yourself.

> We did also strike a multilane piece through a hilly area north of
> Nuremburg, which was restricted to 80kph. The road was on a grade, and had a
> number of tunnels through the hills. Also many signs about speed cameras.
> The German discipline meant that everyone did keep to the 80 kph.

The moment we got to the border (of the Netherlands - country of speed
camera's) both me and the motorcycle driver next to me (who was
overtaking me with about 220-250) plummeted the brakes and we slowed
to 100km/h within a few seconds. Oddly enough, people in the
Netherlands never can seem to care about speed limits. It's more
crowded too... I heard a traffic analyst proclaim that "given the
2-second distance, a top amount of 1800 cars per lane could move
through a given motorway at any given time. We have measured an
average of 2200 during rush hour but cannot give an explanation."

Also drove through a road works thing in germany once. It was very
long and the speed limit was only 60, but everybody kept to it. Until
the end of the speed limit, after which most cars launched off.

Regards,
Peter

2007\08\30@065616 by Howard Winter

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Peter,

On Thu, 30 Aug 2007 11:12:35 +0200, Peter Bindels wrote:

> The moment we got to the border (of the Netherlands - country of speed
> camera's)

Either I was very lucky, or they don't have cameras on the main trunk roads - I once drove from Amsterdam to Calais mostly above the limit (I had a
boat to catch and the traffic in Amsterdam had lost me about half an hour that I thought I had in hand), and never got nicked for it.  As it turned out,
I got there in time for the SeaCat (the last trip of the night), but it was cancelled due to weather, and I was transferred onto a conventional ferry.

> Oddly enough, people in the Netherlands never can seem to care about speed limits.

I rest my case!  :-)

> It's more
> crowded too... I heard a traffic analyst proclaim that "given the
> 2-second distance, a top amount of 1800 cars per lane could move
> through a given motorway at any given time.
> We have measured an
> average of 2200 during rush hour but cannot give an explanation."

I can enlighten them:  Dutch drivers are raving mad!  :-)  I was told this by a taxi driver in Amsterdam, and saw it for myself.  If you leave a 15 foot
gap between you and the car in front and someone has a car that's 14'11" long, they will move into that gap - at any speed!  2-second gap?  In my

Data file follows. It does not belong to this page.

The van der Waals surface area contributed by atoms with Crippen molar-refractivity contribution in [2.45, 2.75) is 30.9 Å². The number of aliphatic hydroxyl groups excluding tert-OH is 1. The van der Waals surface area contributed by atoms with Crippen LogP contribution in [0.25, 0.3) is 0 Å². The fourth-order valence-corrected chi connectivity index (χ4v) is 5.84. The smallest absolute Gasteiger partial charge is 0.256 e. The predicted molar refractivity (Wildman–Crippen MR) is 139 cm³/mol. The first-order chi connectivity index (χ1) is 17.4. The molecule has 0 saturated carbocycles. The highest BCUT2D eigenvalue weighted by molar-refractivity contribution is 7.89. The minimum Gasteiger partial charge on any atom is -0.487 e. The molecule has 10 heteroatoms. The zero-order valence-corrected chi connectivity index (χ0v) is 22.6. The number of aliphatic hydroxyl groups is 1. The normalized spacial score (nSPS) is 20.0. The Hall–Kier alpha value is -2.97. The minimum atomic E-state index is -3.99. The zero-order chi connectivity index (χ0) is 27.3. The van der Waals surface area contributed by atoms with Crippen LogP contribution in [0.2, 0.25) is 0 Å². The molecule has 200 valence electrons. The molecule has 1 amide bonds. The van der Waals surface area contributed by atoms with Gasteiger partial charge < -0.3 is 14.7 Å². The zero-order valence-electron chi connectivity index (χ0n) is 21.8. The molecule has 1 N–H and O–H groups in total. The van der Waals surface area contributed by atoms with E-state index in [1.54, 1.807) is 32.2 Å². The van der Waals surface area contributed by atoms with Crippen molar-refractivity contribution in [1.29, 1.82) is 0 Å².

experience in the Netherlands you're lucky if you you look in your mirror and can see anything below the top of the bonnet of the car behind.

Cheers,


Howard Winter
St.Albans, England


2007\08\30@080009 by Alan B. Pearce

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>I can enlighten them:  Dutch drivers are raving mad!  :-)
>I was told this by a taxi driver in Amsterdam, and saw it
>for myself.  If you leave a 15 foot gap between you and
>the car in front and someone has a car that's 14'11" long,
>they will move into that gap

Sounds like they learnt technique in Auckland, NZ, during the rush hour ...
;)

Got quite good there at following with just less than a car length gap to
the car in front, while travelling between 0 and 20 mph .. ;)

2007\08\30@082753 by Peter Todd

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On Thu, Aug 30, 2007 at 11:12:35AM +0200, Peter Bindels wrote:
> > The 'polite' way of indicating you want to get past is to put the left
> > indicator on, apparently.
>
> The least polite way I've seen is putting on your left indicator,
> sticking to your bumper (at less than 4 meters), flashing lights
> (being fairly pointless as I couldn't see them directly anymore) and
> using the horn all at the same time.

Ha, I've been warned that my grandfather once said "What? I'm just
giving the guy in front a bit of a nudge." although with more usage of
impolite Aussie slang.

Whenever I visit I now bring a good backpack, good hiking boots and
quickly locate the nearest public transit...

- --
http://petertodd.org